Posted: Sat Dec 15, 2007 10:56 am Reply with quote
Site Administrator Joined: 07 Jun 2002 Posts: 8065 Location: Gent, Belgium
Some developers push their ideas through, as they should! And often this leads to great success. I think the "greedy heads of marketing" may finally be starting to understand this, as the games industry is evolving in a broader entertainment industry.

They will probably never be extremely progressive but it this point in time, I think they realize that new ideas may actually lead to more profit. So I hope developers take advantage of that.
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Michael
Posted: Sat Dec 15, 2007 10:57 am Reply with quote
Site Administrator Joined: 07 Jun 2002 Posts: 8065 Location: Gent, Belgium
E.B wrote:
The Marketing dept. were the people who thought Katamari would sell well, at Namco. It was the devs who didn't.

Really?
Interesting. Where did you hear this?

Gotta love the marketing department! Smile
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nawcom
Posted: Sat Dec 15, 2007 10:59 am Reply with quote
Joined: 15 Dec 2007 Posts: 1 Location: localhost
I am usually pretty heavy into the latest game entertainment stuff, and I have had the same feeling myself. I'm especially tired of the first person shooter genre. I read these articles about how amazing this new game is, how the graphics are amazing, how creative the storyline is, how realistic it is - well I agree with all of those. But still. It's still a first person shooter. I get this feeling that it's just the same as all the other games. I just want to play something.. .different.

The only games I can really think of off hand that I remember really enjoying how -different- they were, are narbacular drop (the game made before Valve hired the developers to make the Portal game), and I guess Psychonauts. That was pretty much an action adventure type, but I just found how many different angles the game was designed around, and how creative the storyline was. From what I remember Microsoft as the publisher dropped it. (nawcom doesn't use Microsoft products) I only assume they dropped it because it was way different than the norm. *shrugs* The way I like it. Uggh, its almost 4am. Time to... not sleep, but get that espresso machine starting up. It's codin' time for me.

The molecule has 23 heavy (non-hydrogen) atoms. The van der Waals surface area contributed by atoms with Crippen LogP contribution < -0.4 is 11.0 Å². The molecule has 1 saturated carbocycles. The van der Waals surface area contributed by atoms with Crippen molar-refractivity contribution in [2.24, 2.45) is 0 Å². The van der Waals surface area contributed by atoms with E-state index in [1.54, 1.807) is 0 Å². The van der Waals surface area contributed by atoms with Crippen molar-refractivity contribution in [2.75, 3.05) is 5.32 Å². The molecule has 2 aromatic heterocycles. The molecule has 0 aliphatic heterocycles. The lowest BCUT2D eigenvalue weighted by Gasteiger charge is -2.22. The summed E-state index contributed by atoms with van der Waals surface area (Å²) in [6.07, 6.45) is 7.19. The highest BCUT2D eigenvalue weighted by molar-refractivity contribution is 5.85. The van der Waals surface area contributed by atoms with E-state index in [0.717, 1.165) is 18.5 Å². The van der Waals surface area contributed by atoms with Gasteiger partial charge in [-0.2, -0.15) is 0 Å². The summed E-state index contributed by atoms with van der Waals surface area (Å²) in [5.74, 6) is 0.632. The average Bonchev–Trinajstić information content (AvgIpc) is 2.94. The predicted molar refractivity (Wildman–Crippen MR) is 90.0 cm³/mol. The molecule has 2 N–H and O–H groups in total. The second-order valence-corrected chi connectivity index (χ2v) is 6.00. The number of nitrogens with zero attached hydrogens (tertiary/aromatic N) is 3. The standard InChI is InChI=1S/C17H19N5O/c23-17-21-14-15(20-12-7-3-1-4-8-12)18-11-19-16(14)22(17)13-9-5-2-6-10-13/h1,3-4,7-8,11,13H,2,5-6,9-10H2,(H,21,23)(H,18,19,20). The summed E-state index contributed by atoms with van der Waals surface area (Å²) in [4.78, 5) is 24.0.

Now that I think about it, it seems that that is how culture, at least in the US works. Products seem to repeat each other, then someone comes out with an amazing idea for a product, and gets dropped, and continues on 'till someone with this "crazy" idea gets backed by a successful company.
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Michael
Posted: Sat Dec 15, 2007 11:08 am Reply with quote
Site Administrator Joined: 07 Jun 2002 Posts: 8065 Location: Gent, Belgium
You have a point: there seems to be a strong desire to create games as product. This is how capitalism works: make as much stuff as you can. If, however, making this stuff requires creativity, chances are that most products will be mediocre. There's not much you can do about that, except for make less games and only produce the really good ones. Even if a developer tries hard, they may not be able to make a really good game. But I do think they should try harder than they are doing lately. If even the marketing people get sick of their mediocrity, it's time to move on.
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E.B
Posted: Sat Dec 15, 2007 11:11 am Reply with quote
Joined: 10 Dec 2007 Posts: 49
Quote:
Interesting. Where did you hear this?

It was in an interview. At the Rabbit Snare, which is a site that translates Japanese interviews and stuff that are game-related, into English.
They've also got interviews with Ueda.

Link: http://www.rabbitsnare.com/
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axcho
Posted: Fri Feb 08, 2008 1:04 am Reply with quote
Joined: 11 Jun 2007 Posts: 66
I wrote a new blog post expanding on my annoyance with games culture and why I still care about games.

Why I Care About Games

It's preaching to the choir, I know, but it's fun. Enjoy. Smile